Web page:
Cleanskin a Fine, Contemporary Thriller
By Kristin Battestella
It took me a few days to watch this 2012 British thriller thanks to its unfortunate arrival the same week as the terrorist events in Boston. However, the taught, gritty realism here makes for a solid modern espionage film full of spy intrigue suspense.
Secret Service agent Ewan (Sean Bean) survives a terrorist attack and the assassination of his charge, and his superior Charlotte (Charlotte Rampling) sends him on an unofficial covert mission to find the cell responsible, as Semtex explosives stolen during the attack must be retrieved. Ewan and his new partner Mark (Tom Burke) seek the perpetrator Ash (Abhin Galeya) – a young English born radical and student – hoping to catch him before more threats and attacks endanger London. Unfortunately, the deeper Ewan digs, the more he sinks into the corrupt secret agent game, and all the while, Ash gets closer to his next target.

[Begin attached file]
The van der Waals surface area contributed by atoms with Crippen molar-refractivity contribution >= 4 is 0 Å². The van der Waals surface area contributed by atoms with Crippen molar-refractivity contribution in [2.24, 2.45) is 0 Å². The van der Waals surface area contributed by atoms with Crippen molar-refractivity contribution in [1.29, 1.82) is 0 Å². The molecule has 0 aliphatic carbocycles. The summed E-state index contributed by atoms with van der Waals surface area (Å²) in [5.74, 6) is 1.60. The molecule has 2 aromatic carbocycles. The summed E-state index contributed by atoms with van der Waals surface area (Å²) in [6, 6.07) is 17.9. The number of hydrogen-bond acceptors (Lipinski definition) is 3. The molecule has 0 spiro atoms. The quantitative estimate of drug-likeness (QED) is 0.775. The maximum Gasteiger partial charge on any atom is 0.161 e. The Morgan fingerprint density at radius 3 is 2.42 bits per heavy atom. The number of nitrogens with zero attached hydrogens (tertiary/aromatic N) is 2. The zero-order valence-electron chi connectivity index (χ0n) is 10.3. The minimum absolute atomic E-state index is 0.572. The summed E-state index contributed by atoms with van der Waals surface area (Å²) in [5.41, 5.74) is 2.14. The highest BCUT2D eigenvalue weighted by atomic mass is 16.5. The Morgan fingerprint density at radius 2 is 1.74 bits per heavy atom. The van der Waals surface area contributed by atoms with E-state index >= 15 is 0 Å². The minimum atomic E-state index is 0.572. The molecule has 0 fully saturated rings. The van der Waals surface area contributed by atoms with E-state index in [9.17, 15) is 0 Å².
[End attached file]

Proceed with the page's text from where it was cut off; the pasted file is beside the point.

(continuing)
Writer and director Hadi Hajaig (Puritan) opens Cleanskin with a weird sex scene and intercut news coverage. It’s a bit jarring compared to the often meaningless in your face action introductions we expect from heavy films today, but this smart approach builds intrigue and allows time for all the pieces to unfold. The violence, however, is intense once it happens – realistic, frightening, fast, and shocking. Scenes feel longer and deeper because of the tense attention to detail, and the complex technical talk, ordinance details, and political information demands undivided viewing attention. Not all the information is given to the audience at once – which can be a little confusing, since we are often too accustom to having easy answers in contemporary films – and some action scenes, tortures, and beat downs will be tough to watch, indeed. Cleanskin places its intelligence above generic action thrills a minute. However, the impression that is an all out action picture rather than a European political thriller probably hurt its draw stateside, and the flashbacks showing Ash’s history and the rise of his terror cell are mishandled. These critical character developments should have begun the film or been intercut with the opening scenes. It’s simply odd at best and bad filmmaking at worst to stop your forward moving action and tell the viewers what we should already know. It’s heavy, not often seen stuff, but this parallel backward perspective is not as interesting as the more familiar secret agent pursuit plots. Pacing drags in the middle as time is unevenly spent in one storyline or the other. There’s material enough for more – two separate films, perhaps – but the mismatched focus hampers both plotlines. Fortunately, the converging plots do come together for an intense, excellent finale.